Tools for working with document versions/revisions

One of the biggest problems in trying to work with the macOS versioning system is its lack of tools. For example, the only way to discover how many versions there are of any particular document is to open that document using an app with support for the versioning system, and browsing its versions. If your versioning database has become huge, or you have problems with it, or you just need to do some housekeeping, there doesn’t appear to be any tool to help.

Well, there weren’t any.* Here are the first beta versions of a couple of tools which look specifically at the macOS versioning system: Revisionist and RevisionCrawlerrevisionist10b1
and they are available from Downloads above.

Please read their brief documentation before starting to use them. They are simple to use, and currently provide information rather than performing any potentially destructive actions, but it is worth spending a few minutes understanding where they are coming from.


In many cases, you will start with RevisionCrawler. This simply iterates through a selected folder, identifies all those files which have more than the standard single version, and tells you which files to get interested in because they have many versions.

Before using this myself, I thought that I would come across a few files with a few versions, and that would be it. In fact, I have discovered that almost all my text documents have multiple versions, and the file with the highest number of versions that I have seen so far has over 1200. Having more than 100 versions is apparently not at all uncommon.


Having identified the files that are worth examining more closely, open them using Revisionist. You can do this by drag-and-drop, or through its Open command, as you wish.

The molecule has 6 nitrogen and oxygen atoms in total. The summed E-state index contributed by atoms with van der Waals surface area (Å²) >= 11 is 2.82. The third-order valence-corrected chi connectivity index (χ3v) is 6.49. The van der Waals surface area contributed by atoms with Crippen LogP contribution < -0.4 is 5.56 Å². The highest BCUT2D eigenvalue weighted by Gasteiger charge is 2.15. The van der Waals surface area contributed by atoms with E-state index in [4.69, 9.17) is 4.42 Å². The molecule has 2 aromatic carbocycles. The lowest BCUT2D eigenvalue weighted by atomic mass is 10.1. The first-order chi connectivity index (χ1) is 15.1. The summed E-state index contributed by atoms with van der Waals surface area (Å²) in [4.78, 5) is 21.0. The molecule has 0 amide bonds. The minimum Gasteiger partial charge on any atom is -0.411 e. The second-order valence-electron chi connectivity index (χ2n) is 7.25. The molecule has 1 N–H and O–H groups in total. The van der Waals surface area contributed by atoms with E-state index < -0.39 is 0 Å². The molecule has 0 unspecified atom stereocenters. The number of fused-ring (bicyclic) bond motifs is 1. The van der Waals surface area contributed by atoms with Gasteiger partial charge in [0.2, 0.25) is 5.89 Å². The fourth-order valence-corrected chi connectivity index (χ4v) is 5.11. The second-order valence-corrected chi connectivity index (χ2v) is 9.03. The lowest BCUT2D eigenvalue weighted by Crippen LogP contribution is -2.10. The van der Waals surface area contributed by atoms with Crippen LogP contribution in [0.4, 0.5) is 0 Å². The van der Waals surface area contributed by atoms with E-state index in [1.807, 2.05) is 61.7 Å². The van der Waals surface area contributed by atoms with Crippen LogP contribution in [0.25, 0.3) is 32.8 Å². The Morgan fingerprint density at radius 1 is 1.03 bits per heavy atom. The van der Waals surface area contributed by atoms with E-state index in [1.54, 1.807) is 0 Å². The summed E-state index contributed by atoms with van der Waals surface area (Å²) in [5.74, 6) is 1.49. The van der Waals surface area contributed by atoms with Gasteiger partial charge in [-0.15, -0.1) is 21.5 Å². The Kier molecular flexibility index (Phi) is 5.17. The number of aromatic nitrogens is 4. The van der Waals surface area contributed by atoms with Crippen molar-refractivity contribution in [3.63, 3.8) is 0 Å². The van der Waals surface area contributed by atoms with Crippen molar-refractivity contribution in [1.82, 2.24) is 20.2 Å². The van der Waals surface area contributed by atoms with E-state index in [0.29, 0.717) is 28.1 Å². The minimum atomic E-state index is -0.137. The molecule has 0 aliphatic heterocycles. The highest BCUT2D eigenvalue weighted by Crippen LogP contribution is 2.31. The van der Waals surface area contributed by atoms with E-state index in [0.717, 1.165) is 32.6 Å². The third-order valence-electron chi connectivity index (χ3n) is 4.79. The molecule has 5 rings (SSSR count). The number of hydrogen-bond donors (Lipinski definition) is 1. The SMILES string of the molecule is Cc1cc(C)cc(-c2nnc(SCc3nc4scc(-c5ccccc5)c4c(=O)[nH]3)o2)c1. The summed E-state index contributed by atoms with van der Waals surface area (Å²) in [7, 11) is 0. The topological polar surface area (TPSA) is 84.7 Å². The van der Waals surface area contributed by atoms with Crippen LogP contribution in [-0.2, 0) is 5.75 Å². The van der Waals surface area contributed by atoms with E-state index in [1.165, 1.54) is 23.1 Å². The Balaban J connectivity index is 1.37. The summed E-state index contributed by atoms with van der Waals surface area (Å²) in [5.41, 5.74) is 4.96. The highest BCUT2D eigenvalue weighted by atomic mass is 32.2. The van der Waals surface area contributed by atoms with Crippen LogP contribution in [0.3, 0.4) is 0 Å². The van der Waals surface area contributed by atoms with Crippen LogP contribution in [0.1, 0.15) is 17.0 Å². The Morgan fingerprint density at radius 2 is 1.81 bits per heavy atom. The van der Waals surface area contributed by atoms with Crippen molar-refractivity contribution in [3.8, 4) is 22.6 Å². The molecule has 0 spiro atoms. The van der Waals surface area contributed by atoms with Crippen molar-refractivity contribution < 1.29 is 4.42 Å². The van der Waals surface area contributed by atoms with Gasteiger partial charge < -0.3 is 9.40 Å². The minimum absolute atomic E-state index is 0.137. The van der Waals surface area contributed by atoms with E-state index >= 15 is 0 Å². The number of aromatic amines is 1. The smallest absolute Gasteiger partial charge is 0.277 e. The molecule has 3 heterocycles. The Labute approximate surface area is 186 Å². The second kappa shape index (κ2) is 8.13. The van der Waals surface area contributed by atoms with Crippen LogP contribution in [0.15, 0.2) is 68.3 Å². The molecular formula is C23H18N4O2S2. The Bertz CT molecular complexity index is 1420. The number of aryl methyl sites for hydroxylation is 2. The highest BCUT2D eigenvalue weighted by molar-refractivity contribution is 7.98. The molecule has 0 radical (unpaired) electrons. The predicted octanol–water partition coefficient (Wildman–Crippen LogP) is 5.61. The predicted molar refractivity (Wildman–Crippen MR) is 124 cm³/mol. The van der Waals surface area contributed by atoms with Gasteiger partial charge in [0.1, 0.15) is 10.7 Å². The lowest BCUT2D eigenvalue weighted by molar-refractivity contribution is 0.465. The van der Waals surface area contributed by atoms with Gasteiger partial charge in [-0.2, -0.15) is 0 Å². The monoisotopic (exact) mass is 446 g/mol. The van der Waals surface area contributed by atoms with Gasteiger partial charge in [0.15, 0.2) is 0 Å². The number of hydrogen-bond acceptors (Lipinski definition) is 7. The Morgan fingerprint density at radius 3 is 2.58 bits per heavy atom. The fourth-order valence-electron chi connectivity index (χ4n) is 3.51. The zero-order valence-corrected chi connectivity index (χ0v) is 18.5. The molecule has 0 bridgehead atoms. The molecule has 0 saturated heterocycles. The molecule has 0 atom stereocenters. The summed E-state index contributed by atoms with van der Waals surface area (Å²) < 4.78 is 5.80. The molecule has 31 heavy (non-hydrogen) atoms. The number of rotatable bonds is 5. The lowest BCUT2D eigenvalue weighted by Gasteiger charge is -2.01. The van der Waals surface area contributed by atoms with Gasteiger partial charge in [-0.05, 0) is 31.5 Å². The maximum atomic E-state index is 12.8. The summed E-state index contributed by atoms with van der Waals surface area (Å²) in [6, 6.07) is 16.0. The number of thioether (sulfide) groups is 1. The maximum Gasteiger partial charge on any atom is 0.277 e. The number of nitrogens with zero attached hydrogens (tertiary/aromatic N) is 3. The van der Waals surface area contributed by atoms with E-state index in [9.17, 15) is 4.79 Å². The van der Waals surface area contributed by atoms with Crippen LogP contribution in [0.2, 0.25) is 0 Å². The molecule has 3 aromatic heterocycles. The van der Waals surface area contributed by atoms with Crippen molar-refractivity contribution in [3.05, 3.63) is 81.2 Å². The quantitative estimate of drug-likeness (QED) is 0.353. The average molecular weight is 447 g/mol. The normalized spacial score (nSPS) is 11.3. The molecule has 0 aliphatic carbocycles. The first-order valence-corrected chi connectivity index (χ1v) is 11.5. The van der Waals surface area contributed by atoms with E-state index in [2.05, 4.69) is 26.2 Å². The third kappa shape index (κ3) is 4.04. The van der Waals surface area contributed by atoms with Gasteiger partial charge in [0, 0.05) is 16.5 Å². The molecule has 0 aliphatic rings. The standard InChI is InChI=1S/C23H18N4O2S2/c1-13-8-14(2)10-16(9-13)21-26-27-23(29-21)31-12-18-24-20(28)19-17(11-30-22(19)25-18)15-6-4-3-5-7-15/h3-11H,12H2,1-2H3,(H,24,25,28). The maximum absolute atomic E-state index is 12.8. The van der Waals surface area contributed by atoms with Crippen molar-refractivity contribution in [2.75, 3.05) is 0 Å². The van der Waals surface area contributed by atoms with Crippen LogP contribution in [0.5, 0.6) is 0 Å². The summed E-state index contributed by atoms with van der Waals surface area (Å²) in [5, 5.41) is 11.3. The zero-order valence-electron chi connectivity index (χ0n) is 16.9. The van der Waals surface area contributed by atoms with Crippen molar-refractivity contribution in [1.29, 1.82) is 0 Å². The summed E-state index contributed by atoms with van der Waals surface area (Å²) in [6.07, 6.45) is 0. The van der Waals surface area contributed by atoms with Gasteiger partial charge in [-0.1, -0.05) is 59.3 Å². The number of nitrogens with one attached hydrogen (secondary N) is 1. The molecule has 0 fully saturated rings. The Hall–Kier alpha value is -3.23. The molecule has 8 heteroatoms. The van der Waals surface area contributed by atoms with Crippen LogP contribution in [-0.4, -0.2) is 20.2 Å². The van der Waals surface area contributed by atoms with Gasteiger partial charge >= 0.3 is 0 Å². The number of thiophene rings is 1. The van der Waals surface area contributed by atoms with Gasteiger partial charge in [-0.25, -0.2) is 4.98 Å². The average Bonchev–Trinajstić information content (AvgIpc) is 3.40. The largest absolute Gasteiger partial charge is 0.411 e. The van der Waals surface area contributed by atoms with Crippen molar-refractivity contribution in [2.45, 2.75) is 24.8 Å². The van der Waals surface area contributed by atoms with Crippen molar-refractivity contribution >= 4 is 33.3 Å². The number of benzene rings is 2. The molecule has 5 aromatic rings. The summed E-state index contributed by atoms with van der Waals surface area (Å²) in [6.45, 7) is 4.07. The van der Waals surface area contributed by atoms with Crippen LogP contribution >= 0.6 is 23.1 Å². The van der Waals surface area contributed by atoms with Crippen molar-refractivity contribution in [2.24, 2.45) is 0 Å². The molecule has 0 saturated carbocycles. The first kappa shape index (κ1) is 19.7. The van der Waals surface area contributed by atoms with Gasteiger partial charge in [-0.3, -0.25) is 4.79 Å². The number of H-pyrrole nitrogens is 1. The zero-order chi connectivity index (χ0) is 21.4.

Revisionist then gives the number of versions of that file known to the versioning system, and for each gives the version number, the full path to that version file, its size in bytes, and the datestamp on it, i.e. when it was saved. The last version listed is always the current version of the file which you opened in the first place.

I am here deliberately breaking an instruction by Apple, from its documentation:
Do not display any part of this URL to the user. The location of file versions is managed by the system and should not be exposed to the user.

The reason behind this is that any attempt to delete, move, or remove the file from the versioning database will damage that database. However, when diagnosing and trying to fix problems with versioning, it is important to know the location of the version file itself, which is why I reveal it here. The alternative is to follow Apple’s recommendation:
If you want to present the name of a file version, use the localizedName property.

Unfortunately, in all the cases that I looked at during development, that localised name is exactly the same across different versions, and is thus of no help in diagnosis or repair.

The important message is that you should never tamper with the versioning database or the files stored within it, unless you really do know exactly what you are doing.

In this first release, Revisionist doesn’t provide any means of thinning or removing revisions: those will come in a future release, with other maintenance features. However, the combination of RevisionCrawler and Revisionist can now at least inform you of where problems may lie.

Both apps should run on El Capitan (but haven’t yet been tested on it), on Sierra, and on High Sierra with both HFS+ and APFS. If you come across any bugs or other issues, please report them here, or let me know by email.

I hope that you find them as revelatory as I have.

* Thanks to @schackspelar for pointing out corecode’s VersionsManager 1.1.5, available from here. If you want to use that to remove versions, you have to use its in-app purchase to add that feature. Oddly, I was unable to locate that app using Google or the App Store search feature.